Who is Backyard Fruit for, and why is the story important?
I wrote this play for all audiences, all ages, all genders and all sexes. The story of the 13 year old Andy – that’s me. And what 13 year old can’t identify with wanting something you can’t have, or feeling something you can’t express? While I never set out to write a gay play, per se, I did write some gay characters, but these people are really just my own experience growing up in a really poor neighborhood, poor family, poor house, with a poor working mom. And, yes, some very friendly brothers who were actually strippers who lived next door. From there, I started to explore other folks I met on my journey out of North Carolina, and, well – I just took notes. So they’re all real people, in one way or another, so there’s no question in my mind: Backyard Fruit is a play for people, about people, who love talking about, and spying on, other people. You are peeking into the corners of some troubled folks’ lives, and while that’s not just a southern virtue, it is extremely nosy and often hilariously fun. People say the dangdest things when they think they are alone. I know I do. So when the curtain goes up, and all the lies are torn away, the secrets told, the closets opened – frankly, you can expect a lot of laughs, because when people have nothing left to lose, or hide, they go for it. They spill it!
What has surprised you most about writing this play?
The biggest surprise is how much joy it brings people. How deep the laughter can be. How lacking in cynicism folks are, when you show them a story that has heart AND balls. I will also say that there is something wonderful about this play, there must be, because I’ve been working on, performing it, re-mounting it, showing it all over the place, for quite a long time. It has had some workshops back east and here, and some wonderful productions in Asheville, North Carolina. It has a life of its own. It can’t be killed. That’s what’s so great about this play. I wrote it a hundred years ago, and it still wants to be heard. That is just awesome.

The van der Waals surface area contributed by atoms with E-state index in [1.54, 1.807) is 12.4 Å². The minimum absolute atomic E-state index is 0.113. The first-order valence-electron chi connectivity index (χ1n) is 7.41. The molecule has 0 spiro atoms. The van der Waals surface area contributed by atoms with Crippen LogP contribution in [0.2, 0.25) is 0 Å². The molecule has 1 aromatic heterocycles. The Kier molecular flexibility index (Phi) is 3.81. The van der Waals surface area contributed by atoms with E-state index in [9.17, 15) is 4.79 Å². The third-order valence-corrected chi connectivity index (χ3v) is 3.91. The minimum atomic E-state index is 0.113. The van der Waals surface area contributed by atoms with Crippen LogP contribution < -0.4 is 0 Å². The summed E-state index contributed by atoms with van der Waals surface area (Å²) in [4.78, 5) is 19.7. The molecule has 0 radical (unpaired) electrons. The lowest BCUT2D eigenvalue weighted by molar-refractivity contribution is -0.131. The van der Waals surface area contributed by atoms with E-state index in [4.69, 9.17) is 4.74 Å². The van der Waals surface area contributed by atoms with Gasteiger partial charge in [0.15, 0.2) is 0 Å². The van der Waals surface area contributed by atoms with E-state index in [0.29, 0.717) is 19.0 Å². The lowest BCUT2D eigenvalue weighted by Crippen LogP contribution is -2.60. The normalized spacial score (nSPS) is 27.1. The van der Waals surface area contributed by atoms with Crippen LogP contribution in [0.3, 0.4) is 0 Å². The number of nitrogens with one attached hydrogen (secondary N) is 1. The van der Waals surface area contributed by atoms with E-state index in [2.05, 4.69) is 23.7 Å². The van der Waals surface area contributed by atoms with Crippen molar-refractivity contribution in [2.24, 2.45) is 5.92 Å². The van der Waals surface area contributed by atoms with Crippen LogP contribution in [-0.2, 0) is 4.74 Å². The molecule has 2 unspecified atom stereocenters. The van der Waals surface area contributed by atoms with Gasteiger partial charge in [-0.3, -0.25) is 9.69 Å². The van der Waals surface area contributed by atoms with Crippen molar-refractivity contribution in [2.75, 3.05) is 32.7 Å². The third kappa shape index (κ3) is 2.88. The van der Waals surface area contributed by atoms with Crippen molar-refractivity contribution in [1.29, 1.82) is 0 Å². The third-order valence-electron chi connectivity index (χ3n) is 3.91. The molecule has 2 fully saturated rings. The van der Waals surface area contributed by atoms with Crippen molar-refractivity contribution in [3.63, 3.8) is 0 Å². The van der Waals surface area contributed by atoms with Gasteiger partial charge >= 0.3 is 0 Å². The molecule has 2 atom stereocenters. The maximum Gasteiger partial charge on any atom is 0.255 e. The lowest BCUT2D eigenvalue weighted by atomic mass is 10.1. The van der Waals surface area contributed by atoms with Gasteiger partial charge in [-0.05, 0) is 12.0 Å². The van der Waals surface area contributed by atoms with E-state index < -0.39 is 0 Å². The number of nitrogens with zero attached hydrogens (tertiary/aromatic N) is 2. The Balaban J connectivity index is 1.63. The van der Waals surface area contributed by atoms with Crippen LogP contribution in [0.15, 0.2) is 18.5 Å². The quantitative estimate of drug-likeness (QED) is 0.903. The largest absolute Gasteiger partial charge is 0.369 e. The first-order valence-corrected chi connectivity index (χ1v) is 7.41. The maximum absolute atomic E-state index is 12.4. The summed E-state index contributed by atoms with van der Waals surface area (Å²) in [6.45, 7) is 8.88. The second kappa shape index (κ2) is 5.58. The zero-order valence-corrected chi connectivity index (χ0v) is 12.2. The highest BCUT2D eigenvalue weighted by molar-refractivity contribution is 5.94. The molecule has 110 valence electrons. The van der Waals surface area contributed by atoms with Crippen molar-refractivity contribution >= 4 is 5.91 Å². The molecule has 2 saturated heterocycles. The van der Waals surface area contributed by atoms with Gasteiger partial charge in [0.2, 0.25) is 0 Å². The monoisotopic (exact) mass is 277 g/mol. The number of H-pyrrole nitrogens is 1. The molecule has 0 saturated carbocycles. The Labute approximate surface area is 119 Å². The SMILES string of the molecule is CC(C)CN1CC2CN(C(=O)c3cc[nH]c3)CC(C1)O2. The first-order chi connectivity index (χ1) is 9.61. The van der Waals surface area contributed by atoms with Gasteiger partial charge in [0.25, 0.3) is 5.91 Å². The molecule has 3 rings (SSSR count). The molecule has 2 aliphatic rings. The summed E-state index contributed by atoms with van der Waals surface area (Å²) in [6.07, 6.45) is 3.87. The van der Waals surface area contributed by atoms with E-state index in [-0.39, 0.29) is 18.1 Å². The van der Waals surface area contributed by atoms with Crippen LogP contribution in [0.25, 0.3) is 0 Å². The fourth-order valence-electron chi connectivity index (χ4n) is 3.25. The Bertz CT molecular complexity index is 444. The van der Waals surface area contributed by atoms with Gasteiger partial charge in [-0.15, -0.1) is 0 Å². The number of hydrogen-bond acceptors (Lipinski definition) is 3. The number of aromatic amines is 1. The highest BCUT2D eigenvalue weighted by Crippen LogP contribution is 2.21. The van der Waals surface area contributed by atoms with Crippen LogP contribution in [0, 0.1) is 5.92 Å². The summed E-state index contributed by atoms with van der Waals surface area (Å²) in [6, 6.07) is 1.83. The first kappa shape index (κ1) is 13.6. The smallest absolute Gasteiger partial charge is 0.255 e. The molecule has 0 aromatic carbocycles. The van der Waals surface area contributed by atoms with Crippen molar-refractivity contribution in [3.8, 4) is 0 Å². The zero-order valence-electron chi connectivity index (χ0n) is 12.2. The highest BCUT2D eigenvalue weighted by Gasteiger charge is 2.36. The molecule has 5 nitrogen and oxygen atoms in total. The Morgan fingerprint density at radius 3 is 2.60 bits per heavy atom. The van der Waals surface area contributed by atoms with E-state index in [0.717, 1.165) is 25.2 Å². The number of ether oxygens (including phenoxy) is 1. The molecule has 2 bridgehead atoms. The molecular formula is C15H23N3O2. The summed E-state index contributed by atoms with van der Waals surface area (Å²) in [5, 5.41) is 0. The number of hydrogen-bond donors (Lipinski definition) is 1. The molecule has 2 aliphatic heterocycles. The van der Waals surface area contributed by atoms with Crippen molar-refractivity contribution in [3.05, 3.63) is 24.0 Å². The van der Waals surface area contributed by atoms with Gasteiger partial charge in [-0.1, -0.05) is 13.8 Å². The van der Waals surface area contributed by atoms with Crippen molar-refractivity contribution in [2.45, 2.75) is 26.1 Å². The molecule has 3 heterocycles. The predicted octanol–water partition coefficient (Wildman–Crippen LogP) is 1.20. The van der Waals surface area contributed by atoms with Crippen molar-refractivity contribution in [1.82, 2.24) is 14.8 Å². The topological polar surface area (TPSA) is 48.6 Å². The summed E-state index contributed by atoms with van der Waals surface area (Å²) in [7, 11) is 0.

Tell us something we don’t know about you from your resume/bio.
A lot of folks don’t realize that I am a successful talent manager in Hollywood. It’s odd, I am aware, but I must point out that Anton Chekhov was a doctor until he died at the age of 44. He used to tell folks that ‘medicine is my lawful wife, and literature is my mistress.” Well, in my case, I am legally married to Hollywood, but theatre is my gigolo. Also: I have outlived Anton Chekhov. Take that, MISTER FANCY WRITER-DOCTOR DEADMAN.
Just for fun – where do you see yourself in ten years?
I dearly hope I am a married man to a tireless lover who makes effortless omelettes, renovating our second home in San Diego, and planning on how to spend all of my mother’s buried fortune, which I will have recently located in a dune on Ocracoke Island. She said she buried it out there, god dang it, and I aim to find it. I KNOW IT’S THERE SOMEWHERE.